We now know the answer.
If you think 600,000 users isn’t a lot, let’s put it in perspective. According to the latest statistics from Net Market Share, there are roughly 13 Windows PCs for every Mac in the world. So an equivalent infection rate in the Windows population would translate to 7.8 million Windows PCs.
And that’s for one strain of one malware attack, launched over a very short period of time.
This won’t be the last, either. Unfortunately, the Mac community is ill-prepared for a sophisticated wave of attacks like these. Here’s why.
These attacks are designed to be quiet. The gang that unleashed Mac Defender last year was anything but quiet. Their business model was based on being very visible and convincing victims to pay for a rogue antivirus product that would remove the malware they had just installed. By being so obvious, they forced a response (and some of them wound up in jail). This gang, by contrast, managed to infect 600,000 machines while barely tripping any alarms.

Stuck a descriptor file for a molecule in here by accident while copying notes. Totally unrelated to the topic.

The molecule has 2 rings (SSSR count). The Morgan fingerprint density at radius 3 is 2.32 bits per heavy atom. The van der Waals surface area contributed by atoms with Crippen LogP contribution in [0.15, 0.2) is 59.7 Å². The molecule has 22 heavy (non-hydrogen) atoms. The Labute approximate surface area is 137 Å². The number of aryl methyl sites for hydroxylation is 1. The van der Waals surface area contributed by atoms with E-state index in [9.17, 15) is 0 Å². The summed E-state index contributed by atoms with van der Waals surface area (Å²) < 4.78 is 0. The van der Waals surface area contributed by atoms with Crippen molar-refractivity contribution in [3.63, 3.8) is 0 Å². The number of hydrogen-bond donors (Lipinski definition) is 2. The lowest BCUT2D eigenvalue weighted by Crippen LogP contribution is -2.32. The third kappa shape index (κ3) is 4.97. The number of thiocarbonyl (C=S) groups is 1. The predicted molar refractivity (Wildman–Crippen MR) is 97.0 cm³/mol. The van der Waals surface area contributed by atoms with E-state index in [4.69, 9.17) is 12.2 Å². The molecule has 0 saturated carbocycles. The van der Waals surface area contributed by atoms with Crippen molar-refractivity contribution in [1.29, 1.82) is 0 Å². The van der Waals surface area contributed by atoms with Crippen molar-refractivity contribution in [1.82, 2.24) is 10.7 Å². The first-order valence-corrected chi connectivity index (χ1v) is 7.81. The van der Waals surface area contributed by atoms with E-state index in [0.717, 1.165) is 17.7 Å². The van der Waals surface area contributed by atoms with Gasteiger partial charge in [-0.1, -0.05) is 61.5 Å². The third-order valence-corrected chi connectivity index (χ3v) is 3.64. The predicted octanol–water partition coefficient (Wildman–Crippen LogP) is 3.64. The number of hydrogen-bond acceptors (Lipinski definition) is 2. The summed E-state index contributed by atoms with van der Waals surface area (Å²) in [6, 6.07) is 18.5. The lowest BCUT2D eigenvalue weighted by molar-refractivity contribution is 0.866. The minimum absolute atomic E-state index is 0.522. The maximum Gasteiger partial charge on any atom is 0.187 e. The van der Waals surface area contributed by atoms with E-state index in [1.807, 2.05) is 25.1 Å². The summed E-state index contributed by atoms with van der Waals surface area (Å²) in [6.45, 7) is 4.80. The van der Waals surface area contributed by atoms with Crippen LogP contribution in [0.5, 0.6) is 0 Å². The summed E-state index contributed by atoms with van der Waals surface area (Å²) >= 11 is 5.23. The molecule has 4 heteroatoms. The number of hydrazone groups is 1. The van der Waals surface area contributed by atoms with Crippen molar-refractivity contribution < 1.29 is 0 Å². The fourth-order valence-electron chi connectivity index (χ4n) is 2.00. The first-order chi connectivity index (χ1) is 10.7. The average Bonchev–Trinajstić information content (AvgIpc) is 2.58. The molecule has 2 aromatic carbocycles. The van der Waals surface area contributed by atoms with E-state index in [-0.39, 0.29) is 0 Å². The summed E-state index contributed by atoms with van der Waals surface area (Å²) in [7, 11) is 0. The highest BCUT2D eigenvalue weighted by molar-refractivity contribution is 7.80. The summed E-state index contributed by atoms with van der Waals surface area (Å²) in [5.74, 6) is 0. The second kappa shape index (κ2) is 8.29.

Macs are not immune. For years Apple owners have been told that Macs don't get viruses, but we know that's not true. And Apple’s casual approach to security updates makes them arguably more vulnerable to this sort of attack than other platforms. Like all operating systems, OS X has its share of vulnerabilities that can be exploited. In that May 2011 post, I looked at a single OS X update, which repaired 23 separate vulnerabilities:
Every one of the vulnerabilities in the April update had existed in OS X for a minimum of 18 months before being patched. Every entry on that list was capable of executing hostile code on an unpatched system with little or no user interaction. If an attacker develops a successful exploit of one of those vulnerabilities, your system can be compromised, silently and with deadly effect, if you simply download a document, view a movie or image, or visit a website.
That’s an awfully big window of opportunity. And that pattern is found in other OS X updates.
Third-party software is an ideal vector. The current exploit is triggered by a known flaw in Java, which was installed on every copy of OS X until the release of Lion (OS X 10.7) last summer. The flaw was reported in January and patched by Oracle in February, but the Apple version of Java didn’t get a patch until early April. So for several months, every Mac owner was vulnerable unless they took specific steps to remove or disable Java.
Security expert Brian Krebs points out that this behavior by Apple is sadly typical: